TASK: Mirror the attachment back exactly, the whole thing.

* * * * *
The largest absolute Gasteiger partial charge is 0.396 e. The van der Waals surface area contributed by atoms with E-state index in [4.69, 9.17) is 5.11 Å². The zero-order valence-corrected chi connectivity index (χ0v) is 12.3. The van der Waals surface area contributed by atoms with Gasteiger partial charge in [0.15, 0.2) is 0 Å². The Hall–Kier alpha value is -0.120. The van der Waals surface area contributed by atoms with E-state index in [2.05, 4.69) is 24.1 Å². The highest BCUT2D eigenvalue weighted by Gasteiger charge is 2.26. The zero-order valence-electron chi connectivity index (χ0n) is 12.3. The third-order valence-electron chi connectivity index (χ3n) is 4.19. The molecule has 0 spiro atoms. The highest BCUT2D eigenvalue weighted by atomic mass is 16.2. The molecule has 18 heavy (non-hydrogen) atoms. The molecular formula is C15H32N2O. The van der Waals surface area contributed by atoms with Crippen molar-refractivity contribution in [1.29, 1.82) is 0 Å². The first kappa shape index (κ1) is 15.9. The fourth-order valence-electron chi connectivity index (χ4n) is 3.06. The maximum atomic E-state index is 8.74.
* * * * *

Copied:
The largest absolute Gasteiger partial charge is 0.396 e. The van der Waals surface area contributed by atoms with E-state index in [4.69, 9.17) is 5.11 Å². The zero-order valence-corrected chi connectivity index (χ0v) is 12.3. The van der Waals surface area contributed by atoms with Gasteiger partial charge in [0.15, 0.2) is 0 Å². The Hall–Kier alpha value is -0.120. The van der Waals surface area contributed by atoms with E-state index in [2.05, 4.69) is 24.1 Å². The highest BCUT2D eigenvalue weighted by Gasteiger charge is 2.26. The zero-order valence-electron chi connectivity index (χ0n) is 12.3. The third-order valence-electron chi connectivity index (χ3n) is 4.19. The molecule has 0 spiro atoms. The highest BCUT2D eigenvalue weighted by atomic mass is 16.2. The molecule has 18 heavy (non-hydrogen) atoms. The molecular formula is C15H32N2O. The van der Waals surface area contributed by atoms with Crippen molar-refractivity contribution in [1.29, 1.82) is 0 Å². The first kappa shape index (κ1) is 15.9. The fourth-order valence-electron chi connectivity index (χ4n) is 3.06. The maximum atomic E-state index is 8.74.